U of M President Offers Tuition Freeze in Exchange for State Funding
In-state undergraduate students at the Twin Cities campus of the University of Minnesota are paying $12,060 this year for tuition. Most expect to pay more next year.
"It's gotten a lot higher," said U of M Senior Paul Kornmann.
"My parents are helping me too, but it's kind of hard to manage," said U of M Freshman Lauren Vanlerverghe.
Now, University of Minnesota President Eric Kaler says tuition will stay steady, if the state will chip in more money.
"It won't be an easy conversation, but I think many people realize also that the University took more than its fair share of cuts in the past three years," Kaler said.
Part of Kaler's 2014-2015 budget request from the State includes a bargain. The U of M will freeze tuition for in-state undergraduates if the state will provide $14.2 million more a year.
"This is an opportunity for us to have the State step forward and carry part of that load. We will find additional budget savings. If the State doesn't come forward, we will ask students to carry the burden," Kaler said.
Kaler is also proposing that the state withhold $11.5 million dollars in fiscal year 2015, unless the University meets certain requirements like increasing financial aid and awarding more degrees.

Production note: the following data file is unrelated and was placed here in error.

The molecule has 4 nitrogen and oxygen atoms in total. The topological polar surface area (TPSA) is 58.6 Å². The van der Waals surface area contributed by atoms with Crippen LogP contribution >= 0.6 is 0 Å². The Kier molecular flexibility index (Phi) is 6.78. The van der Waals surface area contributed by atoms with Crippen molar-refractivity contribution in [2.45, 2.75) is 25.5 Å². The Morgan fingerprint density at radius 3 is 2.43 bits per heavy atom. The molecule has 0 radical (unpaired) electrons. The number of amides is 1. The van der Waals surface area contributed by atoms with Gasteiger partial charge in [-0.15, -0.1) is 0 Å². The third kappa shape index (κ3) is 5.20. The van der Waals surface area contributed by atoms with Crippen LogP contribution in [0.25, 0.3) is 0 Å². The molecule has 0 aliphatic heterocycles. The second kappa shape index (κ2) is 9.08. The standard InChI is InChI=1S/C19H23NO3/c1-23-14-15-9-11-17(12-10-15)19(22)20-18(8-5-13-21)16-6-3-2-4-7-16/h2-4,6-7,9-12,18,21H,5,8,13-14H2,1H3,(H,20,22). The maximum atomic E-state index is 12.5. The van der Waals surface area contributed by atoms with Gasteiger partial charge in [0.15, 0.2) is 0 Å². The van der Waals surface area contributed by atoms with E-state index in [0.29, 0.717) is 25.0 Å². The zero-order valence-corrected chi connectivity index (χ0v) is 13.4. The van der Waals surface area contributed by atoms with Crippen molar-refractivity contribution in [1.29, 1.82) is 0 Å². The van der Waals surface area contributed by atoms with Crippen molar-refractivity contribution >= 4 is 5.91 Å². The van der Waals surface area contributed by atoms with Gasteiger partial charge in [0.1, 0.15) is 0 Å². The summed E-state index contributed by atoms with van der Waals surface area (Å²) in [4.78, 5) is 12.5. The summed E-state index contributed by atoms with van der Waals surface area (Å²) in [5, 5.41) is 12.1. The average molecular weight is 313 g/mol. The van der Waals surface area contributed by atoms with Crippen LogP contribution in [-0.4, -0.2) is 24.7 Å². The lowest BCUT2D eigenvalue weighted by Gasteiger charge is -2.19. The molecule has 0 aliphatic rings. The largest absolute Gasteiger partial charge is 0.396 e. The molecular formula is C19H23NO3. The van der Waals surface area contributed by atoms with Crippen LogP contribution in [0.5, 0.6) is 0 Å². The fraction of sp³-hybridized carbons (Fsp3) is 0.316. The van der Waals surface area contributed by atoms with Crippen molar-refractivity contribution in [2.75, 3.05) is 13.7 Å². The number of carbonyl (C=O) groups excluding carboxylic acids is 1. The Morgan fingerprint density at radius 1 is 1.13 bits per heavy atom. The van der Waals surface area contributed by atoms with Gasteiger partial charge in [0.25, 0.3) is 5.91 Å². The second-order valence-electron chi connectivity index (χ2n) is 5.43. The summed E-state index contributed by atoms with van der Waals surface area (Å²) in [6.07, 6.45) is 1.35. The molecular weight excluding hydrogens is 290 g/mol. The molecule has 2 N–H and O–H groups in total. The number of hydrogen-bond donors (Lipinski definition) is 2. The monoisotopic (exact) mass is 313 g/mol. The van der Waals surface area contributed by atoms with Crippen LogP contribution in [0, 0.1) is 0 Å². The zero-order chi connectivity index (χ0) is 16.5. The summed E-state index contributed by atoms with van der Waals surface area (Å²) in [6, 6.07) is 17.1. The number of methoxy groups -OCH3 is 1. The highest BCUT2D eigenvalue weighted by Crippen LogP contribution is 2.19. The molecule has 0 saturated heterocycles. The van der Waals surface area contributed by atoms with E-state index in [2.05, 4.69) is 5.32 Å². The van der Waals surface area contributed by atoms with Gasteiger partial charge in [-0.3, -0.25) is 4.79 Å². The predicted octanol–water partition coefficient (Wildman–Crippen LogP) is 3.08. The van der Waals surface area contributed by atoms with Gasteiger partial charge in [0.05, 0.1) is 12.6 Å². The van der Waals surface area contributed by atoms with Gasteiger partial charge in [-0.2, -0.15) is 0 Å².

"Rather than us coming to St. Paul with a list of things that we'd like to have and sort of rattling our tin cup, we're outlining very, very clearly what the State will get and what our students and families will get for an investment that the State makes," Kaler said.
Representative Bud Nornes, who chairs the House Higher Education Policy and Finance Committee, says the President's plan is a good start.
"I think my entire committee is all for freezing tuition. I think we would probably get 100 percent vote on that if that was just the one issue that we were dealing with," Nornes said.
Right now, the state is enjoying a budget surplus. The Legislature will decide next year how that money will be divided.
"Finding money at the state level or even at the federal level, to be able to do that, just doesn't seem likely unless there is some type of tax increase to finance it," said David Schultz, Professor at Hamline University School of Business.
Kaler's total request is about $1.8 billion, a $91.6 million or 8.4 percent increase over current state funding. The Board of Regents is expected to vote on the proposal in October.